In a case some feared could set in motion legal abolition of marriage and the family, a Canadian judge has denied an application to give a boy three parents.

As WorldNetDaily reported, rather than replace a parent, which adoption does, a London, Ontario, boy’s biological mother and father were seeking to “add a parent,” insisting the mother’s lesbian partner was part of a “loving circle of family.”

The same-sex couple, who exchanged public vows in 1992, decided to ask a friend to be the father rather than using an anonymous sperm donor. The man does not live at the boy’s home but is considered a member of the household.

Ontario Superior Court Justice David Aston said he was “prepared to make the declaration” but held last week – after considering the legislation and case law – the court did not have the inherent jurisdiction to make such an order.

“Heartbroken” by Aston’s decision, the boy’s mother and her lesbian partner say they are considering an appeal.

The judge ordered media to withhold the names of the three adults and the child.

In his decision, Aston cited Canada’s Children’s Law Reform Act, which contemplates only one mother when it refers to “the” mother of a child. The judge said his conclusion was consistent with other legislation, such as the adoption provision in Ontario’s Child and Family Services Act, which limits the number of parents to two, the Lawyers Weekly of Canada reported.

Aston emphasized, however, the case isn’t about discrimination based on gender, sexual orientation or the definition of marriage.

He had determined the child is “obviously thriving in a loving family that meets his every need.”

Nevertheless, in dismissing the application, Aston asserted granting it might have opened the door to applications by step-parents, extended family and others.

“If a child can have three parents,” he asked, “why not four or six or a dozen? What about all the adults in a commune or a religious organization or sect? Quite apart from social policy implications, the potential to create or exacerbate custody and access litigation should not be ignored.”

That argument had been raised by opponents such as Brian Rushfeldt, executive director of the Canada Family Action Coalition, whose group filed to be an intervenor, or “friend of the court,” as it is known in the United States.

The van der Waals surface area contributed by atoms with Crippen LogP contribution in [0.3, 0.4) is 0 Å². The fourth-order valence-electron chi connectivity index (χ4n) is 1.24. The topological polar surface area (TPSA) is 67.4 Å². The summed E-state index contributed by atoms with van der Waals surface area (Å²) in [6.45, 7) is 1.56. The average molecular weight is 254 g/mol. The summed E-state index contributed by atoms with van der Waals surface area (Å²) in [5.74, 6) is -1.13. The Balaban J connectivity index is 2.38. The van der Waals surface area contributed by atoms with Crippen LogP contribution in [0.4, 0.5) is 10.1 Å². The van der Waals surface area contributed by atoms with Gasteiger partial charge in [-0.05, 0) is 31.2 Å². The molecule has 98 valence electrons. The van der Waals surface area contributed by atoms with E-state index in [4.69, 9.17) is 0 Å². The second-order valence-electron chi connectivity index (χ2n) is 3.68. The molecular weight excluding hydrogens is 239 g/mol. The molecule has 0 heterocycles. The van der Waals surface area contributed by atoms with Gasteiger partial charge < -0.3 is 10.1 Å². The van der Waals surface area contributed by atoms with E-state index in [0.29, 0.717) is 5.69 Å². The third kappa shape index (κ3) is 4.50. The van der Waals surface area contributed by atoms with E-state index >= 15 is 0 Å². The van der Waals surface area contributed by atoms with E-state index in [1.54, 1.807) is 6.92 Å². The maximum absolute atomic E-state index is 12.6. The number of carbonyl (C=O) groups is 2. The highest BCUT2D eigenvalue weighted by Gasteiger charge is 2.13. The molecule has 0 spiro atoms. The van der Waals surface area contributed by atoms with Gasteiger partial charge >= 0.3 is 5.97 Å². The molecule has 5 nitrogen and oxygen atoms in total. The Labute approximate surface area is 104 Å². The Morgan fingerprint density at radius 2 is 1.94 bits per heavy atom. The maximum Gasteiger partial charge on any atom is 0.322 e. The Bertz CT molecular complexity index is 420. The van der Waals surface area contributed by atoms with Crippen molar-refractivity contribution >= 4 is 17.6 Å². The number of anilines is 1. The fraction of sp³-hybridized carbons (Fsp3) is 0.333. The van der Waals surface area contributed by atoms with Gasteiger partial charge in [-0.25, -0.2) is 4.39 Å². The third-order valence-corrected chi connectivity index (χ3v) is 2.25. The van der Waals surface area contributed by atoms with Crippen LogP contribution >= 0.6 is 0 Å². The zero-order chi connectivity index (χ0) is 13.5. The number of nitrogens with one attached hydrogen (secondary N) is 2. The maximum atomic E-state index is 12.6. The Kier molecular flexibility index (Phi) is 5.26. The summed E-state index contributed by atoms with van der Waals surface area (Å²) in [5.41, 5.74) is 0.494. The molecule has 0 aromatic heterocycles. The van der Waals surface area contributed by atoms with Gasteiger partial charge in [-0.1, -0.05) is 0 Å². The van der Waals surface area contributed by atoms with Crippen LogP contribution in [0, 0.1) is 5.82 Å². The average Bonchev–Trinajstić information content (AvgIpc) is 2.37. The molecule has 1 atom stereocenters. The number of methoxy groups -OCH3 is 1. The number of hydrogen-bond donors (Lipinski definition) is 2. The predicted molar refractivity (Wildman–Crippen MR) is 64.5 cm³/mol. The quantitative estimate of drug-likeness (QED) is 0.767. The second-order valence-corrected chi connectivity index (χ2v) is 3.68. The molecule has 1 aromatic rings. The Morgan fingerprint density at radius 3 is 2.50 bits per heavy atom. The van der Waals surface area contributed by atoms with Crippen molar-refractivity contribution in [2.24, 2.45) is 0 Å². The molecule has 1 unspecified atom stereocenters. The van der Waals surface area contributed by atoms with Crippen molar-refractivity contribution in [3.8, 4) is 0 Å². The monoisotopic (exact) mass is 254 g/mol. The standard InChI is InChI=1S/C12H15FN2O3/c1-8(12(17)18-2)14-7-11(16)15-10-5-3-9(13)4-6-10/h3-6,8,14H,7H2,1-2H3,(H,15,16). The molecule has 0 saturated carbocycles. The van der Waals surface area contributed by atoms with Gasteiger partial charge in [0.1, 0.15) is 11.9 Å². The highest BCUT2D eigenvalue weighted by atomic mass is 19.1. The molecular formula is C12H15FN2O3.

“Once you’ve destroyed the standard of one woman and one man, you’ve broken down the whole basis of the system,” he told WND last month.

The attorney for the boy’s father, Alfred Mamo, however, asserted that argument is irrelevant to the case.

“To try and dream up other situations where someone might come before the court, with respect, is not a legitimate reason for making a decision on the particular facts,” he told the London, Ontario, Free Press newspaper.

Justice Aston also argued the creation or shaping of social policy, such as the definition of the modern family, belongs to the legislature.

That echoes the contention of Derek Rogusky, vice president for family policy with Focus on the Family Canada, who asserted the judiciary is not the place to handle such matters.

“The real problem is we’re doing this piecemeal, through the courts, and not thinking of the big picture,” he said. “If we are going to make changes, they have to be done in a thoughtful and thorough public-policy process, through Parliament, so that we can hear from experts and constituents.”

Stanley Kurtz, a research fellow at the Hoover Institution at Stanford University in California, believed the Ontario case’s implications were monumental.

“Once we cross the border into legalized multiple parenthood, we have virtually arrived at the abolition of marriage and the family,” he said in a column for National Review Online.

“The logic of gay marriage leads inexorably to the end of marriage, and the creation in its place of an infinitely flexible series of contracts,” said Kurz. “Monogamous marriage cannot function if it is just one of many social arrangements.”

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